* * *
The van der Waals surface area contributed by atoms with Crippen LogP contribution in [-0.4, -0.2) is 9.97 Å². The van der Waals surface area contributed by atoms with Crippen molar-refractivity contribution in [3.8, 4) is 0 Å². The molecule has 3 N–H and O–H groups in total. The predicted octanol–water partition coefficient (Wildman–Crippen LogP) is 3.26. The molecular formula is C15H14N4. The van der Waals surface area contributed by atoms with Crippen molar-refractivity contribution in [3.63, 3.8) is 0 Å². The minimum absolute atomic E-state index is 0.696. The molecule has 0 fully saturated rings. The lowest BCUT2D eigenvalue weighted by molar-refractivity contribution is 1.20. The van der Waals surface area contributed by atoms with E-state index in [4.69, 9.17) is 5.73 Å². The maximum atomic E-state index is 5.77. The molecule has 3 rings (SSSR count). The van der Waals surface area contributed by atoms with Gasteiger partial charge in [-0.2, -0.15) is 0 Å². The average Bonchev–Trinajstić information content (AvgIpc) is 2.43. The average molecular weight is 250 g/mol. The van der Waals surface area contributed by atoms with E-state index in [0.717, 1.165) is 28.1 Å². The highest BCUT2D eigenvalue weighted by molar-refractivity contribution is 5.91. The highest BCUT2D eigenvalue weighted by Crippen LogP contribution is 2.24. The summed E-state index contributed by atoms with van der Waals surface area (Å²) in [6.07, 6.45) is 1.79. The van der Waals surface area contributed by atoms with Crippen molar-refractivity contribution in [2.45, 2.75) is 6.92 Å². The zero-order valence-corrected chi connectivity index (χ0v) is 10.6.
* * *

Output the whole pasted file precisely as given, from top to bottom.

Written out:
The van der Waals surface area contributed by atoms with Crippen LogP contribution in [-0.4, -0.2) is 9.97 Å². The van der Waals surface area contributed by atoms with Crippen molar-refractivity contribution in [3.8, 4) is 0 Å². The molecule has 3 N–H and O–H groups in total. The predicted octanol–water partition coefficient (Wildman–Crippen LogP) is 3.26. The molecular formula is C15H14N4. The van der Waals surface area contributed by atoms with Crippen molar-refractivity contribution in [3.63, 3.8) is 0 Å². The minimum absolute atomic E-state index is 0.696. The molecule has 0 fully saturated rings. The lowest BCUT2D eigenvalue weighted by molar-refractivity contribution is 1.20. The van der Waals surface area contributed by atoms with E-state index in [4.69, 9.17) is 5.73 Å². The maximum atomic E-state index is 5.77. The molecule has 3 rings (SSSR count). The van der Waals surface area contributed by atoms with Gasteiger partial charge in [-0.2, -0.15) is 0 Å². The average Bonchev–Trinajstić information content (AvgIpc) is 2.43. The average molecular weight is 250 g/mol. The van der Waals surface area contributed by atoms with E-state index in [0.717, 1.165) is 28.1 Å². The highest BCUT2D eigenvalue weighted by molar-refractivity contribution is 5.91. The highest BCUT2D eigenvalue weighted by Crippen LogP contribution is 2.24. The summed E-state index contributed by atoms with van der Waals surface area (Å²) in [6.07, 6.45) is 1.79. The van der Waals surface area contributed by atoms with Crippen molar-refractivity contribution in [2.45, 2.75) is 6.92 Å². The zero-order valence-corrected chi connectivity index (χ0v) is 10.6.